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The Top Ten Mid-Major Coaches of All Time: Part 2

Don't tell these guys they're small-time

Jim Rogash/Getty Images

We've already given you half of the top 10 mid-major coaches of all time. Now, it's time to look at the all-time greats:

5. Brad Stevens Butler (2007-2013)

Stevens took the reigns for Butler at the ripe old age of 31 and spent the next six years setting the college basketball world on fire. Stevens’ Bulldogs won at least a share of the Horizon League championship in each of his first four seasons as head coach. He took Butler to back-to-back Final Fours in 2010-11 and was a half-inch away from winning a national championship in 2010. Stevens would be higher on this list, but his tenure at the mid-major level lasted just six years before he moved on to a bigger and better opportunity with the Boston Celtics.

4. Gregg Marshall Winthrop (1998-2007) Wichita State (2007-present)

As a certain well-tanned presidential candidate would say, "He’s a winner." Marshall has compiled 17 winning seasons in his 18 years as a mid-major head coach. He took a Winthrop program dancing seven times in his nine seasons as coach, despite the program never having made the NCAA Tournament before his tenure. Marshall’s greatest strength as a coach is his ability to develop players. He took Ron Baker from an unknown, one-dimensional player with an atrocious perm to an honorable mention All-American with a legitimate shot at a successful career in the NBA, and he molded Cleanthony Early from a junior college transfer to one of the best forwards in the country. The Shockers made a Cinderella run to the Final Four in 2013 and followed it up with a perfect regular season in 2014. This list also rewards loyalty, which Marshall exhibited in 2015 when he turned down Texas and Alabama to sign a seven-year deal to stay in Wichita.

3. Mark Few Gonzaga (1999-present)

You can’t talk about mid-major greatness without mentioning Gonzaga, and you can’t talk about Gonzaga without mentioning Mark Few. In Few’s 17 seasons patrolling the sidelines, the Bulldogs have NEVER missed the NCAA Tournament and have won the West Coast Conference in all but two of those seasons (they finished second in 2000 and 2012). That’s some Tim Duncan-level consistency right there. His 21-17 record in the NCAA Tournament is almost unthinkable for a team that has found itself as a double-digit seed five times in his tenure. Gonzaga has won 81 percent of its games during Few’s tenure. I could go on and on rattling off astounding Mark Few stats, but you get the point. Dude can flat out coach.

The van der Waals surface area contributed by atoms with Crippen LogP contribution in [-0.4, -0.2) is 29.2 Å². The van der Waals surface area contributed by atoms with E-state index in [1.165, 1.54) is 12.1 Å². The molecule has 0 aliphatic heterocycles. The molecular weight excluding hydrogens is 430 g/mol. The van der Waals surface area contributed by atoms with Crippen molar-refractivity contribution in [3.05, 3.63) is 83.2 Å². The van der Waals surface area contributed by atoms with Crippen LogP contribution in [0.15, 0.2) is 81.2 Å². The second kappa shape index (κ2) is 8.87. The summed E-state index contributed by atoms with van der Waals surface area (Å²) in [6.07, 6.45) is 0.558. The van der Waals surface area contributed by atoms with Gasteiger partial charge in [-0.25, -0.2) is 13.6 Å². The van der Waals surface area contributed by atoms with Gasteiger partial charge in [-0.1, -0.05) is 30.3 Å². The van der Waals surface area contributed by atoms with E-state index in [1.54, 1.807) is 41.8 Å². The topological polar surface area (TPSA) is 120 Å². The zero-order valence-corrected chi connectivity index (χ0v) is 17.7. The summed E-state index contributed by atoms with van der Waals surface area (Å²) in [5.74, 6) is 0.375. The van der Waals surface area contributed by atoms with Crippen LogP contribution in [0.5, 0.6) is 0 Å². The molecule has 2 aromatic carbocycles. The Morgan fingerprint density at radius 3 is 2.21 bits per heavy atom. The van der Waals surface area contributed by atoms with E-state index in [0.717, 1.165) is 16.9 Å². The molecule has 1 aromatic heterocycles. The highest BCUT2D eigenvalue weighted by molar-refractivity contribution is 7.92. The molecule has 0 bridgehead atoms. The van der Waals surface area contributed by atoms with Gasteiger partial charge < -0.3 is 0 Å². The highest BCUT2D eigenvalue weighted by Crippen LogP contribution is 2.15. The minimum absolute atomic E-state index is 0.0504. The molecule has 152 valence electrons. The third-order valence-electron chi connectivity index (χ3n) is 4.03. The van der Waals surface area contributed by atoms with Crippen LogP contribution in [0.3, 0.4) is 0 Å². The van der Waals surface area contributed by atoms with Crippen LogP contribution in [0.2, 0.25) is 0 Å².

2. Don Haskins (Texas Western/UTEP 1961-99)

One could argue that there is no coach, basketball or elsewhere, who made a greater impact on American culture and society than Don Haskins. Haskins was the first coach to start five black players in a national championship game, as his 1966 Miners pulled off the biggest upset in Final Four history, stunning Pat Riley and Kentucky. Haskins also scores loyalty points for his 38-year run in El Paso that included seven WAC championships and 12 NCAA Tournament appearances.

1. Jerry Tarkanian Long Beach State (1968-73) UNLV (1973-92) Fresno State (1995-2002)

After leading Long Beach State to two Elite Eights in his five-year tenure, Tark the Shark took over an obscure school in the middle of the desert and built the greatest empire in mid-major college basketball history. Tarkanian’s three-year run from 1988-1991 was unprecedented for a mid-major program. The Runnin’ Rebels cruised to the 1990 national championship and started the 1991 campaign 34-0 before a stunning two-point loss to Christian Laettner and Duke in the Final Four. Tark’s 16 conference championships, four Final Four appearances and one national championship were more than enough to land him at the top of our list.